Mwizenge S. Tembo, Ph. D.
Emeritus Professor of Sociology
The dictionary definitions of “exotic” are many: “introduced from another country : not native to the place where found” “exotic plants… exotic species creating havoc when introduced into new environments.” “strikingly, excitingly, or mysteriously different or unusual exotic flavors” “ of or relating to striptease : involving or featuring exotic dancers exotic dancing; an exotic nightclub.”
I am not sure I should call the Zambian traditional foods I enjoy exotic. Exotic to whom? The foods were not introduced from somewhere else. The foods do not create havoc but instead create culinary pleasure for me and a large population of Zambians. These foods are only exotic to non-Zambians and especially Europeans when they first arrived here in the 1700s and 1800s during colonialism.
I went to the market and bought Inswa or what are called flying ants which is the most popular name. But we call them mphalata in Tumbuka.
We used to catch buckets of them when I was young. During the middle of December, you locate a live anthill during the day. Late in the afternoon, you notice holes and big-headed magenge guard ants on the anthill which are telltale signs that the inswa would come out that night. You clear part of the anthill of grass may be half a meter by 2 meters. You build a long rectangular grass dome on it with a bucket half full of water lodged on one and only bottom open end. When the inswa come out they fly right into the bucket of water. You can fill several buckets with inswa that way as their wings are wet.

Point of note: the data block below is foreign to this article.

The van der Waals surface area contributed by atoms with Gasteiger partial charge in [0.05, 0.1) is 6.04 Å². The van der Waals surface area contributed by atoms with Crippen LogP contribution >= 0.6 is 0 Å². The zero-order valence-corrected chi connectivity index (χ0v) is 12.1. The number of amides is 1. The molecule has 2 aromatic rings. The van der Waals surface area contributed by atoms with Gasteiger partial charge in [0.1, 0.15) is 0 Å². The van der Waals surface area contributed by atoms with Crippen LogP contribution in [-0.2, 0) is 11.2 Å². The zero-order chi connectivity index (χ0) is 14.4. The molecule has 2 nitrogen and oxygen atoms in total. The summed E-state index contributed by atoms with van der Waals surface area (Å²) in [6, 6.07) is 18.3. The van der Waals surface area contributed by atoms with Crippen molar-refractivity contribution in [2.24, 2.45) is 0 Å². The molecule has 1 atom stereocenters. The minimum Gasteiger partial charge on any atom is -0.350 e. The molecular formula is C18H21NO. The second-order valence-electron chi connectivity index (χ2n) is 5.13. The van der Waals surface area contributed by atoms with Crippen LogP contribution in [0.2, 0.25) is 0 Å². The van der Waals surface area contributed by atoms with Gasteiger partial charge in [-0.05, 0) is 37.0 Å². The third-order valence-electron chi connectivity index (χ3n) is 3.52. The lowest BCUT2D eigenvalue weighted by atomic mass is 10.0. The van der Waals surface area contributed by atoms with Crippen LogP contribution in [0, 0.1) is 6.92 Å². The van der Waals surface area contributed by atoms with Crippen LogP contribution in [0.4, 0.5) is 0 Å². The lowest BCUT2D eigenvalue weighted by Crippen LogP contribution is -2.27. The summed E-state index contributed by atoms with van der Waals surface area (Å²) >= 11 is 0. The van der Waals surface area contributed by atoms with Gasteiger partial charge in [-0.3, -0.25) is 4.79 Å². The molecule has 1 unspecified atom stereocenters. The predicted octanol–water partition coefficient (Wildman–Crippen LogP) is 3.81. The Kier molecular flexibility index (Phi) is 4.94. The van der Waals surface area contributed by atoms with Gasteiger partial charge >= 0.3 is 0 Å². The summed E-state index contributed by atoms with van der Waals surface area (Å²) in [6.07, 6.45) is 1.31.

One time when I was at boarding school in rural Chipata, the inswa were taking too long to come out. One traditional method to make them come out is to roll a joint of marijuana, pot or chamba. You light it but don’t inhale the smoke yourself. Instead, you blow the smoke in the dozen or so inswa holes using a grass straw. The inswa came out in large numbers after that. We were able to collect many buckets of inswa and roasted them for lunch with nshima the following day.
They are generally cured by just roasting them on a dry pan on high heat, salting, and sun drying them until they are brittle dry. Some inswa are first sun dried and later roasted in a pan and salted. They are delicious when you eat them as a snack tossing them into your mouth just as you do with peanuts. Their aroma is terrific.
This afternoon after I returned from the market, I tossed a few into my mouth. They were so delicious I thought I would finish eating them all before I cooked nshima. I had to restrain myself.
They are even better when you eat them with nshima. Let me know how if you enjoy eating inswa or if you eat them at all.
January 12, 2022